VOTERS have said they do not know enough about the role of a directly-elected mayor to make a judgment in May’s referendum.
An opinion poll showed 90 per cent of people felt ill-informed about the pros and cons of having a directly-elected mayor ahead of the referendum on Thursday, May 3.
The poll, conducted by GfK NOP, also concluded that support for the new post was weaker in Wakefield than anywhere else in Yorkshire.
Readers have contacted the Express in recent weeks to ask for clarity on the new post.
Wakefield Council previously said it was waiting for the government to clarify the powers of a new mayor.
But this week it announced information had been made available online, and that leaflets would be posted out to voters next week.
The directly-elected mayor would be elected by the public, whereas the current council leader is elected by other elected councillors.
The mayor would appoint a cabinet, which a council leader does currently, and would also make a call on which decisions are made by themselves alone, by their cabinet or by council officers.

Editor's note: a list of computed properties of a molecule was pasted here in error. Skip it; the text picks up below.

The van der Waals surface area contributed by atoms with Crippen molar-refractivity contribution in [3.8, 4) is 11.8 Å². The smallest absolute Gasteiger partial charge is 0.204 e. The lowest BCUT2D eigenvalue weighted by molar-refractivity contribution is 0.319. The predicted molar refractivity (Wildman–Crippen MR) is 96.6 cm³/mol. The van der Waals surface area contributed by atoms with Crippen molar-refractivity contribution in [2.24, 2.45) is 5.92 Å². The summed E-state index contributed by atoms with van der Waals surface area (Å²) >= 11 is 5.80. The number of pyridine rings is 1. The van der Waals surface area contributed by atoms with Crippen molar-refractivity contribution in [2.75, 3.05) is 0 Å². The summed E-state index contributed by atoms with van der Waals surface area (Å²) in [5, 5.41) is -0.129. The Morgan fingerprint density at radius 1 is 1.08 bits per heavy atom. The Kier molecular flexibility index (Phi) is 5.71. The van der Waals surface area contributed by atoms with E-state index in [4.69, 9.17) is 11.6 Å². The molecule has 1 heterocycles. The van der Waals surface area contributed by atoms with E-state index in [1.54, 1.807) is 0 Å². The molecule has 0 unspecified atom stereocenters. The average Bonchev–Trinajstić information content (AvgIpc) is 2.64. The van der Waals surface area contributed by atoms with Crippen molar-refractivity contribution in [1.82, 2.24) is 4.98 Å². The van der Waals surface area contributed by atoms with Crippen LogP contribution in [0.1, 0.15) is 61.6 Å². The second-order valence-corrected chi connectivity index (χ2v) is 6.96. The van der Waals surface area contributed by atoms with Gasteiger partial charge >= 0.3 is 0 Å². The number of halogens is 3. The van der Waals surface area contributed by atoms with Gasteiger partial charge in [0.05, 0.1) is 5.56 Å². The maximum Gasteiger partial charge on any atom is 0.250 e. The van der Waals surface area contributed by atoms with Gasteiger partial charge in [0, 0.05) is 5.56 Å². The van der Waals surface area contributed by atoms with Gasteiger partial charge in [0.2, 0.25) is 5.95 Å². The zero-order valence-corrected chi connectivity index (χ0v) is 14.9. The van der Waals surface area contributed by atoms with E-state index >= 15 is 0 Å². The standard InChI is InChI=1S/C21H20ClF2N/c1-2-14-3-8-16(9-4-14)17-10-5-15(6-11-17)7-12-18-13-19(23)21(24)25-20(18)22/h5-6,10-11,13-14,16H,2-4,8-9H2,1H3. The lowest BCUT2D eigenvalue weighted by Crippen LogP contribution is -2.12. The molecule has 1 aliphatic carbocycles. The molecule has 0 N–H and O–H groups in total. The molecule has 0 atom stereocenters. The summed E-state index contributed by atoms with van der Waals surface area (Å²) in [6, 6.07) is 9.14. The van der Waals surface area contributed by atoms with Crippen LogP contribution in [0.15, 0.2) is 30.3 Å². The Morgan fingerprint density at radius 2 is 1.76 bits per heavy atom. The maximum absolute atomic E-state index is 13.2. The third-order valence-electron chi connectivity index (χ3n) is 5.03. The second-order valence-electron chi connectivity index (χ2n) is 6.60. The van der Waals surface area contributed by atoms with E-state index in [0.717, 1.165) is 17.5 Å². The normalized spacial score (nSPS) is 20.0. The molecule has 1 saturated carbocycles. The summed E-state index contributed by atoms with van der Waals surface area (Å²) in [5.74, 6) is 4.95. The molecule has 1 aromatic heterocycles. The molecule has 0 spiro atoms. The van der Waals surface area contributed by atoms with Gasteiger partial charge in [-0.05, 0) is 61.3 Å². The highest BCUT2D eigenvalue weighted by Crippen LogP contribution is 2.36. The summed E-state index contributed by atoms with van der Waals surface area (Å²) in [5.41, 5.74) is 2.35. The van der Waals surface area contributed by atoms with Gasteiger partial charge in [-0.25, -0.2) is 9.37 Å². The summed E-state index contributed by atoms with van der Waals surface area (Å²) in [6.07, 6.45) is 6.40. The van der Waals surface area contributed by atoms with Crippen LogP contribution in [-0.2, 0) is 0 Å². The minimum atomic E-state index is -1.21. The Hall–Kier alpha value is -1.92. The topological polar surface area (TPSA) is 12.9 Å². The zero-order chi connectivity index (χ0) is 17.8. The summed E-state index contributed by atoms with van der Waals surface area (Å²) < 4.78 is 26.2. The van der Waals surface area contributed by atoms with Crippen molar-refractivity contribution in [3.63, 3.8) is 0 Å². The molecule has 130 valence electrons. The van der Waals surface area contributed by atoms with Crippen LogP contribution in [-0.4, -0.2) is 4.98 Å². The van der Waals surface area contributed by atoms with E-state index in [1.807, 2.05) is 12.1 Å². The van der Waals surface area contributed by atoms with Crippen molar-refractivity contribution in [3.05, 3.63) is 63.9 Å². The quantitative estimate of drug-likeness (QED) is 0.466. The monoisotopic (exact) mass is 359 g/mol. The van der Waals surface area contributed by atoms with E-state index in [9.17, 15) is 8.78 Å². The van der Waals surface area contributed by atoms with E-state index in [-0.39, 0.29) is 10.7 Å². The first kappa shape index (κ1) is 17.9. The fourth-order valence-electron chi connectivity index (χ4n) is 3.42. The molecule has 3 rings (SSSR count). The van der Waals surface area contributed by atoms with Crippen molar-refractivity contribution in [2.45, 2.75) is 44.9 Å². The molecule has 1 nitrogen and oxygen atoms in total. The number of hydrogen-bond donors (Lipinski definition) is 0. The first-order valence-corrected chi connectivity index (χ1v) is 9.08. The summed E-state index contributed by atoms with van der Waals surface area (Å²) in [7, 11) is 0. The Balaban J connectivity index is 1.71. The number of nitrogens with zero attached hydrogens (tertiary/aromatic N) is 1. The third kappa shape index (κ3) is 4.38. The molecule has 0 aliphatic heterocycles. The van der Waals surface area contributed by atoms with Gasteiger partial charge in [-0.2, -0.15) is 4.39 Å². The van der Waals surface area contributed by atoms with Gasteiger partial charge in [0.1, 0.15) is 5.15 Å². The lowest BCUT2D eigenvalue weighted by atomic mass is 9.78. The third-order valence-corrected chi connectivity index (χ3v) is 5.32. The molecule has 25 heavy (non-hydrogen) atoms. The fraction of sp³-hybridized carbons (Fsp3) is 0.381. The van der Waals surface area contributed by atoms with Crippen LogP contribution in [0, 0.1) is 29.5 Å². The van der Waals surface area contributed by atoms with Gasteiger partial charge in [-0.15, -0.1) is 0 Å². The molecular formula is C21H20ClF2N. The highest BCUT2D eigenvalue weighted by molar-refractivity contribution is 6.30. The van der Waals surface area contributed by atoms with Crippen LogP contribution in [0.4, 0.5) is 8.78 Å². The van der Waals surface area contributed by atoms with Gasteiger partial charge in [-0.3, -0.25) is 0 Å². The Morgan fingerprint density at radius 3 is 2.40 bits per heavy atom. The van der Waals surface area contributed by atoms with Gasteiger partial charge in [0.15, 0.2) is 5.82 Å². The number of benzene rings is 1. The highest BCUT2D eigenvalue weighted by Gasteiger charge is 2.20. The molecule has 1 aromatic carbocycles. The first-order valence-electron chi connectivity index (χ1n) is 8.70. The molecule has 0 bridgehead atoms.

The council’s budget report said it could cost up to £270,000 to create the new post, including the mayor’s salary.
Conservative group leader Mark Crowther said his party would be encouraging voters to vote ‘no’ at the referendum.
He said: “What we have currently in Wakefield isn’t ideal, but it works. The danger in an elected mayor is power to one individual, who would be irremovable for about four years.
“There is also a cost for the whole mayoral process and for a salary for the mayor. We don’t need to be spending money on that at this time.”
But Arnie Craven, of Wakefield’s UK Independence Party (UKIP) group, wrote to the Express this week to announce he would bring a national ‘yes’ campaign to the city.
He said the new system could actually save money and suggested it would give more power to the public.
l See Letters p24 for more.